Pope John Paul II unites a di­vided Poland

The Columbus Dispatch - - Morningstarters - By Marc San­tora

But each fac­tion claims late pon­tiff’s legacy

WADOWICE, Poland — On his knees, head bowed be­fore blood­stained robes, a Pol­ish man was deep in prayer.

He was wor­ship­ping in a chapel at the John Paul II Cen­ter in Krakow, a sprawl­ing com­plex where relics of the for­mer pon­tiff are dis­played, in­clud­ing the clothes he was wear­ing when nearly killed by an as­sas­sin’s bul­let in 1981.

An en­gi­neer, the man said he pre­ferred to keep his pray­ers pri­vate and asked that only his first name, Wo­j­ciech, be used. But he was ex­cited to talk about his beloved pope.

“When­ever I have a prob­lem in my life, I come here to pray,” Wo­j­ciech said.

In a na­tion in­creas­ingly di­vided, one fig­ure can still in­spire sol­i­dar­ity among Poles: The man born Karol Jozef Wo­jtyla, who, in 1978, be­came John Paul II, the first non-ital­ian pon­tiff in 455 years.

The na­tion’s fa­vorite son, he still looms large in Pol­ish life more than 40 years af­ter he was named bishop of Rome.

From a tow­er­ing 45-foot­tall statue de­pict­ing the pope with out­stretched hands that over­looks the city of Czesto­chowa, to the relics dis­trib­uted to churches through­out the coun­try — in­clud­ing drops of his blood in more than 100 parishes — Poland is awash in tributes to the man com­monly re­ferred to as “Our Pope.”

But at a mo­ment when the coun­try finds it­self torn by po­lit­i­cal con­flicts that are cast by all sides as an ex­is­ten­tial bat­tle for the na­tion’s soul, the legacy of John Paul II — a cham­pion for both Poland and an in­te­grated Europe — is the sub­ject of dis­pute.

“For ev­ery­one, he re­mains a pos­i­tive point of ref­er­ence,” said Michal Luczewski, pro­gram di­rec­tor for the Cen­ter on the Thought of John Paul II in War­saw. “But there is a strug­gle over his legacy, with each side want­ing to claim him as their own.”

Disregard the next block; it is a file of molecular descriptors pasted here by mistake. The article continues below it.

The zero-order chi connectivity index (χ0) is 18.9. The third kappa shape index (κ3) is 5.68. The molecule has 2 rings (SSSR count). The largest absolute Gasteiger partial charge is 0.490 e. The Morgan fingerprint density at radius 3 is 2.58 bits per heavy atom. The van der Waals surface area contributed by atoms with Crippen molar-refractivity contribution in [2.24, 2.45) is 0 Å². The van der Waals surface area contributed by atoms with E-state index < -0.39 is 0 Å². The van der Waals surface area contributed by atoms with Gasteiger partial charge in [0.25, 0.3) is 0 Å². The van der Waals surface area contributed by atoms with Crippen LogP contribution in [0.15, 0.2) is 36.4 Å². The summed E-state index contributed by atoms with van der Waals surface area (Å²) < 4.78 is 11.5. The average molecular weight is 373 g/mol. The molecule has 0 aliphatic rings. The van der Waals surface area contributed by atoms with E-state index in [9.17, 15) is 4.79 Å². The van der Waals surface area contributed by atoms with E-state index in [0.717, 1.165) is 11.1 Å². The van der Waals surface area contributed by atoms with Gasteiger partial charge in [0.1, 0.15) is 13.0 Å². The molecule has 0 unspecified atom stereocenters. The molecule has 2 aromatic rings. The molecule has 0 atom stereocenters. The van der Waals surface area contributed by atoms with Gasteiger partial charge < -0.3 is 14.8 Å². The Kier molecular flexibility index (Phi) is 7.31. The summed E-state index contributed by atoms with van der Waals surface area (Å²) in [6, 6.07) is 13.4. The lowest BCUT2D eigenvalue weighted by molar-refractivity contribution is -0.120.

For those on the po­lit­i­cal right, the pope is an in­spi­ra­tion in their bat­tle against an in­creas­ingly sec­u­lar Europe, Luczewski said.

Con­ser­va­tive vot­ers, in­clud­ing many sup­port­ers of the gov­ern­ing Law and Jus­tice party, be­lieve they are car­ry­ing on the pope’s mis­sion, par­tic­u­larly the fight against abor­tion, an is­sue that con­tin­ues to be deeply di­vi­sive in this coun­try that has the most re­stric­tive re­pro­duc­tive laws in Europe.

On the other side, Poles who be­lieve the Law and Jus­tice party is do­ing great da­m­age to the na­tion’s demo­cratic in­sti­tu­tions — in­clud­ing un­der­min­ing the ju­di­ciary sys­tem and con­trol­ling the state news me­dia — find force­ful re­bukes to the creep­ing au­thor­i­tar­i­an­ism in the life and teach­ings of John Paul II.

“The new­est mem­bers of the demo­cratic fam­ily, John Paul II hoped, ought to be a re­minder to the older mem­bers of the fam­ily that free­dom and truth, free­dom and virtue, can­not be sep­a­rated with­out do­ing se­ri­ous da­m­age to the demo­cratic project,” Ge­orge Weigel, au­thor of “Wit­ness to Hope,” a bi­og­ra­phy of John Paul II, said in a re­cent speech in War­saw.

“I can­not imag­ine that John Paul II would be en­tirely happy with the con­di­tion of the world’s democ­ra­cies, both old and new, to­day,” Weigel added.

In the Poland of 2019, even the pope’s child­hood can have a con­tested mean­ing: While it was suf­fused in Pol­ish pa­tri­o­tism, it oc­curred in a place of plu­ral­ism.

[MACIEK NABRDALIK/THE NEW YORK TIMES]

A man prays at a chapel in Krakow, Poland, in front of the blood­stained robes worn by Pope John Paul II when an as­sas­sin nearly killed him in 1981.

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